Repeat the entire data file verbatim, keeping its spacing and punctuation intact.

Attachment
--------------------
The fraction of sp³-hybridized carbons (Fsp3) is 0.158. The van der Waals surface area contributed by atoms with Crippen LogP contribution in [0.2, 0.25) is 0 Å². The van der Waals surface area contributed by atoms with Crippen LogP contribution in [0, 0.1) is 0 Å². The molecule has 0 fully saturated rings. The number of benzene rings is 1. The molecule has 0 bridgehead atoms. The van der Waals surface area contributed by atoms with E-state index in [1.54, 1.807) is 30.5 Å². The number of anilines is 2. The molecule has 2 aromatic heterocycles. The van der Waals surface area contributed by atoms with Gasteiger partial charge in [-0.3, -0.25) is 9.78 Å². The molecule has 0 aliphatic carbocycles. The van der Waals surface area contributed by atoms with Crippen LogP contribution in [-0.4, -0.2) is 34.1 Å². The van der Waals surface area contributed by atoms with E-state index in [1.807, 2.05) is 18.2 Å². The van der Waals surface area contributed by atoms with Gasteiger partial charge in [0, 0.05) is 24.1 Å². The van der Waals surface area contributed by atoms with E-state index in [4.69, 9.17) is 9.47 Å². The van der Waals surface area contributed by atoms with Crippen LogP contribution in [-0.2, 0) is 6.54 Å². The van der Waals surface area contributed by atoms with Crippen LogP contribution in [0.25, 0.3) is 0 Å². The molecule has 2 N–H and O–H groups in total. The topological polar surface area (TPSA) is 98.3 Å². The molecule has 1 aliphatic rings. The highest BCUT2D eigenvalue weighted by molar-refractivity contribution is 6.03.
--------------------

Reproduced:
The fraction of sp³-hybridized carbons (Fsp3) is 0.158. The van der Waals surface area contributed by atoms with Crippen LogP contribution in [0.2, 0.25) is 0 Å². The van der Waals surface area contributed by atoms with Crippen LogP contribution in [0, 0.1) is 0 Å². The molecule has 0 fully saturated rings. The number of benzene rings is 1. The molecule has 0 bridgehead atoms. The van der Waals surface area contributed by atoms with E-state index in [1.54, 1.807) is 30.5 Å². The number of anilines is 2. The molecule has 2 aromatic heterocycles. The van der Waals surface area contributed by atoms with Gasteiger partial charge in [-0.3, -0.25) is 9.78 Å². The molecule has 0 aliphatic carbocycles. The van der Waals surface area contributed by atoms with Crippen LogP contribution in [-0.4, -0.2) is 34.1 Å². The van der Waals surface area contributed by atoms with E-state index in [1.807, 2.05) is 18.2 Å². The van der Waals surface area contributed by atoms with Gasteiger partial charge in [0, 0.05) is 24.1 Å². The van der Waals surface area contributed by atoms with E-state index in [4.69, 9.17) is 9.47 Å². The van der Waals surface area contributed by atoms with Crippen LogP contribution in [-0.2, 0) is 6.54 Å². The van der Waals surface area contributed by atoms with Crippen LogP contribution in [0.25, 0.3) is 0 Å². The molecule has 2 N–H and O–H groups in total. The topological polar surface area (TPSA) is 98.3 Å². The molecule has 1 aliphatic rings. The highest BCUT2D eigenvalue weighted by molar-refractivity contribution is 6.03.